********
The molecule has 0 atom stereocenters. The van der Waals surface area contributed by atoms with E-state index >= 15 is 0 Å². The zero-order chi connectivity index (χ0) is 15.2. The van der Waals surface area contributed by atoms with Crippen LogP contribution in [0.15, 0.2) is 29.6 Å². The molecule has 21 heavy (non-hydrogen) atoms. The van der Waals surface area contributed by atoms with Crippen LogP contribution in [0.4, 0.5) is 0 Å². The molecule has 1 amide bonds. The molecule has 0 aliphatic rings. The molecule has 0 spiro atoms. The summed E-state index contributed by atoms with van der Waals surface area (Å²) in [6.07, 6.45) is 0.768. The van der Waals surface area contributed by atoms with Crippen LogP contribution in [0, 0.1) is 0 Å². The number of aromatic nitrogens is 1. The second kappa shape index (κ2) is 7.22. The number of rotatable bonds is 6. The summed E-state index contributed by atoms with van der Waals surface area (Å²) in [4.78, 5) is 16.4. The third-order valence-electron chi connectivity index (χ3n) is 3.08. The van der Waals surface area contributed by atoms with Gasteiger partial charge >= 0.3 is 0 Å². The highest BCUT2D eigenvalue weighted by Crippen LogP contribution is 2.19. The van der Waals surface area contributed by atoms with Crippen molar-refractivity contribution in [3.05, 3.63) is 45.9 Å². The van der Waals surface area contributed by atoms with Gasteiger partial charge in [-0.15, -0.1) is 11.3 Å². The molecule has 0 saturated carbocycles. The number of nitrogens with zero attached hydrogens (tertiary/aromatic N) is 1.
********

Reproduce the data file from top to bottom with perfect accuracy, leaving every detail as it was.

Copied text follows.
The molecule has 0 atom stereocenters. The van der Waals surface area contributed by atoms with E-state index >= 15 is 0 Å². The zero-order chi connectivity index (χ0) is 15.2. The van der Waals surface area contributed by atoms with Crippen LogP contribution in [0.15, 0.2) is 29.6 Å². The molecule has 21 heavy (non-hydrogen) atoms. The van der Waals surface area contributed by atoms with Crippen LogP contribution in [0.4, 0.5) is 0 Å². The molecule has 1 amide bonds. The molecule has 0 aliphatic rings. The molecule has 0 spiro atoms. The summed E-state index contributed by atoms with van der Waals surface area (Å²) in [6.07, 6.45) is 0.768. The van der Waals surface area contributed by atoms with Crippen LogP contribution in [0, 0.1) is 0 Å². The number of aromatic nitrogens is 1. The second kappa shape index (κ2) is 7.22. The number of rotatable bonds is 6. The summed E-state index contributed by atoms with van der Waals surface area (Å²) in [4.78, 5) is 16.4. The third-order valence-electron chi connectivity index (χ3n) is 3.08. The van der Waals surface area contributed by atoms with Gasteiger partial charge >= 0.3 is 0 Å². The highest BCUT2D eigenvalue weighted by Crippen LogP contribution is 2.19. The van der Waals surface area contributed by atoms with Crippen molar-refractivity contribution in [3.05, 3.63) is 45.9 Å². The van der Waals surface area contributed by atoms with Gasteiger partial charge in [-0.15, -0.1) is 11.3 Å². The molecule has 0 saturated carbocycles. The number of nitrogens with zero attached hydrogens (tertiary/aromatic N) is 1.